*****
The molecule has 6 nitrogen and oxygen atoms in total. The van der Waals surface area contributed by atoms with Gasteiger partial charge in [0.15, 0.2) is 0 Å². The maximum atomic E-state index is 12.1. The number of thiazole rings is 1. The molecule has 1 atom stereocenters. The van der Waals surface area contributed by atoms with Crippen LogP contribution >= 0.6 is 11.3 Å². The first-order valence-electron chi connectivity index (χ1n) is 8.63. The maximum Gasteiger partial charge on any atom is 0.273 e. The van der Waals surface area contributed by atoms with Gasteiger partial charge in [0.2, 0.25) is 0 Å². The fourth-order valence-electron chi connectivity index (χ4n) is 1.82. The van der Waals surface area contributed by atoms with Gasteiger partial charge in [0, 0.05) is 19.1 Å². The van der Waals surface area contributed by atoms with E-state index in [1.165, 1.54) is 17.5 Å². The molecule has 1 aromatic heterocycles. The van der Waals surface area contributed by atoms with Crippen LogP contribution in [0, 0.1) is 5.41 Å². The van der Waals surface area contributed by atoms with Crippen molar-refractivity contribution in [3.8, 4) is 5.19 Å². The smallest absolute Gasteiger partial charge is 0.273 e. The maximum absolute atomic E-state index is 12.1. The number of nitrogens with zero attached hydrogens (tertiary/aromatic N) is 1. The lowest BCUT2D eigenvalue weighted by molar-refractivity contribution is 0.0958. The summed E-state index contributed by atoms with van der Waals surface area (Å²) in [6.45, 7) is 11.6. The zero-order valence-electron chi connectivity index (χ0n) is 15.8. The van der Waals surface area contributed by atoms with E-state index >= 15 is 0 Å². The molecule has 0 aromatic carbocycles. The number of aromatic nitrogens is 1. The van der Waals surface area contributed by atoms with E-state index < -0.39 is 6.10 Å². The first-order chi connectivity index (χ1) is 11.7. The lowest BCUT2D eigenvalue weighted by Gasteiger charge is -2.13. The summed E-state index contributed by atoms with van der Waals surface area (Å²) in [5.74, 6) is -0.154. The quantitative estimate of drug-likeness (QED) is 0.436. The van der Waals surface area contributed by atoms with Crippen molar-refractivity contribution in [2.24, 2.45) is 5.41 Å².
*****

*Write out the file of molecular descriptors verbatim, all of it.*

The molecule has 6 nitrogen and oxygen atoms in total. The van der Waals surface area contributed by atoms with Gasteiger partial charge in [0.15, 0.2) is 0 Å². The maximum atomic E-state index is 12.1. The number of thiazole rings is 1. The molecule has 1 atom stereocenters. The van der Waals surface area contributed by atoms with Crippen LogP contribution >= 0.6 is 11.3 Å². The first-order valence-electron chi connectivity index (χ1n) is 8.63. The maximum Gasteiger partial charge on any atom is 0.273 e. The van der Waals surface area contributed by atoms with Gasteiger partial charge in [0.2, 0.25) is 0 Å². The fourth-order valence-electron chi connectivity index (χ4n) is 1.82. The van der Waals surface area contributed by atoms with Gasteiger partial charge in [0, 0.05) is 19.1 Å². The van der Waals surface area contributed by atoms with E-state index in [1.165, 1.54) is 17.5 Å². The molecule has 1 aromatic heterocycles. The van der Waals surface area contributed by atoms with Crippen LogP contribution in [0, 0.1) is 5.41 Å². The van der Waals surface area contributed by atoms with Crippen molar-refractivity contribution in [3.8, 4) is 5.19 Å². The smallest absolute Gasteiger partial charge is 0.273 e. The maximum absolute atomic E-state index is 12.1. The number of nitrogens with zero attached hydrogens (tertiary/aromatic N) is 1. The lowest BCUT2D eigenvalue weighted by molar-refractivity contribution is 0.0958. The summed E-state index contributed by atoms with van der Waals surface area (Å²) in [6.45, 7) is 11.6. The zero-order valence-electron chi connectivity index (χ0n) is 15.8. The van der Waals surface area contributed by atoms with E-state index >= 15 is 0 Å². The molecule has 0 aromatic carbocycles. The number of aromatic nitrogens is 1. The van der Waals surface area contributed by atoms with E-state index < -0.39 is 6.10 Å². The first-order chi connectivity index (χ1) is 11.7. The lowest BCUT2D eigenvalue weighted by Gasteiger charge is -2.13. The summed E-state index contributed by atoms with van der Waals surface area (Å²) in [5.74, 6) is -0.154. The quantitative estimate of drug-likeness (QED) is 0.436. The van der Waals surface area contributed by atoms with Crippen molar-refractivity contribution in [2.24, 2.45) is 5.41 Å².